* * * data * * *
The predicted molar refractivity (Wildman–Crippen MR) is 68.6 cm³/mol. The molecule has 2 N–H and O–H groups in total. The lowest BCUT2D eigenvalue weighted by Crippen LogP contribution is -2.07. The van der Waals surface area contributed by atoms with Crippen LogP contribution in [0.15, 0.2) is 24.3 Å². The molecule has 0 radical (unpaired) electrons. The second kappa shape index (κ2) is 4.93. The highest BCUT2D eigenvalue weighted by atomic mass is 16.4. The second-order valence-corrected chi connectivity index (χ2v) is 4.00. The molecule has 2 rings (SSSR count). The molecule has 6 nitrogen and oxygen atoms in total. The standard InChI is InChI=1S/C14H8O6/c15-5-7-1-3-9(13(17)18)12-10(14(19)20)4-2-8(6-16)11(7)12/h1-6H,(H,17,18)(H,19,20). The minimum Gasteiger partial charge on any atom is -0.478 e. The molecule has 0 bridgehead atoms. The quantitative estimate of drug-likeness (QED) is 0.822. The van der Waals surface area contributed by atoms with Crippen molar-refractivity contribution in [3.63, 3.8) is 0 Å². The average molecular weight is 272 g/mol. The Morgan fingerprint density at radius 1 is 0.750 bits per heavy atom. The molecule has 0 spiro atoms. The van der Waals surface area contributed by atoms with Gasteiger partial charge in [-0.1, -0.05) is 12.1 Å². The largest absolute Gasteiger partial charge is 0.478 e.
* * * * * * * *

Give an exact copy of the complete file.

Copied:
The predicted molar refractivity (Wildman–Crippen MR) is 68.6 cm³/mol. The molecule has 2 N–H and O–H groups in total. The lowest BCUT2D eigenvalue weighted by Crippen LogP contribution is -2.07. The van der Waals surface area contributed by atoms with Crippen LogP contribution in [0.15, 0.2) is 24.3 Å². The molecule has 0 radical (unpaired) electrons. The second kappa shape index (κ2) is 4.93. The highest BCUT2D eigenvalue weighted by atomic mass is 16.4. The second-order valence-corrected chi connectivity index (χ2v) is 4.00. The molecule has 2 rings (SSSR count). The molecule has 6 nitrogen and oxygen atoms in total. The standard InChI is InChI=1S/C14H8O6/c15-5-7-1-3-9(13(17)18)12-10(14(19)20)4-2-8(6-16)11(7)12/h1-6H,(H,17,18)(H,19,20). The minimum Gasteiger partial charge on any atom is -0.478 e. The molecule has 0 bridgehead atoms. The quantitative estimate of drug-likeness (QED) is 0.822. The van der Waals surface area contributed by atoms with Crippen molar-refractivity contribution in [3.63, 3.8) is 0 Å². The average molecular weight is 272 g/mol. The Morgan fingerprint density at radius 1 is 0.750 bits per heavy atom. The molecule has 0 spiro atoms. The van der Waals surface area contributed by atoms with Gasteiger partial charge in [-0.1, -0.05) is 12.1 Å². The largest absolute Gasteiger partial charge is 0.478 e.